Cancer is a disease in which cells abnormally multiply themselves in an uncontrollable way. Majorly breast cancer occurs in women, although at times men also become victims. Although the disease is predominant in older women, it also occurs in younger women. Statistics show that many young women suffer from this disease and other disease-related effects. Young people are very sensitive as they make the future; therefore there is a great need to identify potential opportunities for cancer prevention and to control interventions in this population. The aspects of this study are to identify types of breast cancer in young women and the effects on their body as well as the psychological and physical influences on their lives in general. Any woman can face breast cancer irrespective of her age. Women diagnosed at a younger age are likely to have a mutation in a certain gene that increases their risk for breast and ovarian cancer (Breast cancer resource directory, 2010-2011). The breast cancer in young women can be more aggressive than in older and react less to hormone treatment. This makes majority of young women that are diagnosed at the young age not able to survive even at least five years after diagnosis. Diagnosing breast cancer in younger women can be more difficult because their breast tissue is denser than the breast tissue of older women.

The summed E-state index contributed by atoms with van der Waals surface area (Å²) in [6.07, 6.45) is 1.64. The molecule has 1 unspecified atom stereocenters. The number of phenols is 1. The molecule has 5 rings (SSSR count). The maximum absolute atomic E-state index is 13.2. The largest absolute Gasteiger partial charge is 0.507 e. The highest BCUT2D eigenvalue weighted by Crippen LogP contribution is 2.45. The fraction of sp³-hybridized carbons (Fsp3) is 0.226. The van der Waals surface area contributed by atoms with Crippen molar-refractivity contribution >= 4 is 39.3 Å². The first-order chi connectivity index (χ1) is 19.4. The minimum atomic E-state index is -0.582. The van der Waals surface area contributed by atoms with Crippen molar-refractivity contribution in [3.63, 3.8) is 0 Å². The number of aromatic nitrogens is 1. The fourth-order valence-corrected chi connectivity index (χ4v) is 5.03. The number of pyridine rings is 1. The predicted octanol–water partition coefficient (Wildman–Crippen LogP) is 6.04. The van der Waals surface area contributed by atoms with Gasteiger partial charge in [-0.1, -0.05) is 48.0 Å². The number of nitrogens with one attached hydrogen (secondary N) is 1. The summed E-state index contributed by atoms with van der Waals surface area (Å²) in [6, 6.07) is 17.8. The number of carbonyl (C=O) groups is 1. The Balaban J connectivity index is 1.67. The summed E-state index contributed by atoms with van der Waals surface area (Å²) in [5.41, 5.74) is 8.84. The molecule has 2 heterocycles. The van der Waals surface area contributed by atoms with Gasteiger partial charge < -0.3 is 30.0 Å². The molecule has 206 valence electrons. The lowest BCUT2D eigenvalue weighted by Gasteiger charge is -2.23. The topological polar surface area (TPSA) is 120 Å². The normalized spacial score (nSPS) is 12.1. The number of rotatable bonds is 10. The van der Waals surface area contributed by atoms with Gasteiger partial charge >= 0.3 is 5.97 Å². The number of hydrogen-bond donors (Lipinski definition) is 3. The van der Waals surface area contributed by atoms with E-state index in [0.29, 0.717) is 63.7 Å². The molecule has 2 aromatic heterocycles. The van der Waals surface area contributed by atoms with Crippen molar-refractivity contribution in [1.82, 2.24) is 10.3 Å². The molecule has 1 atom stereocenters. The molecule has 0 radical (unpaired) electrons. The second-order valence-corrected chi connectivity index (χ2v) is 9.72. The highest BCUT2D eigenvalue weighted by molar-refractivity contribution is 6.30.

There is a need to create awareness management of breast cancer and also find solutions to protect the diagnosed young women from other factors such as distress and anxiety. Young women with breast cancer have special concerns such as keeping their fertility and body image. This disease is dangerous and needed early detection and treatment. The earlier cancer is detected the more successful the result is likely to be. If detected early enough, subsequent treatment will generally result in better health conditions i.e. increased survival rate and/or improved quality of life due to less invasive treatment.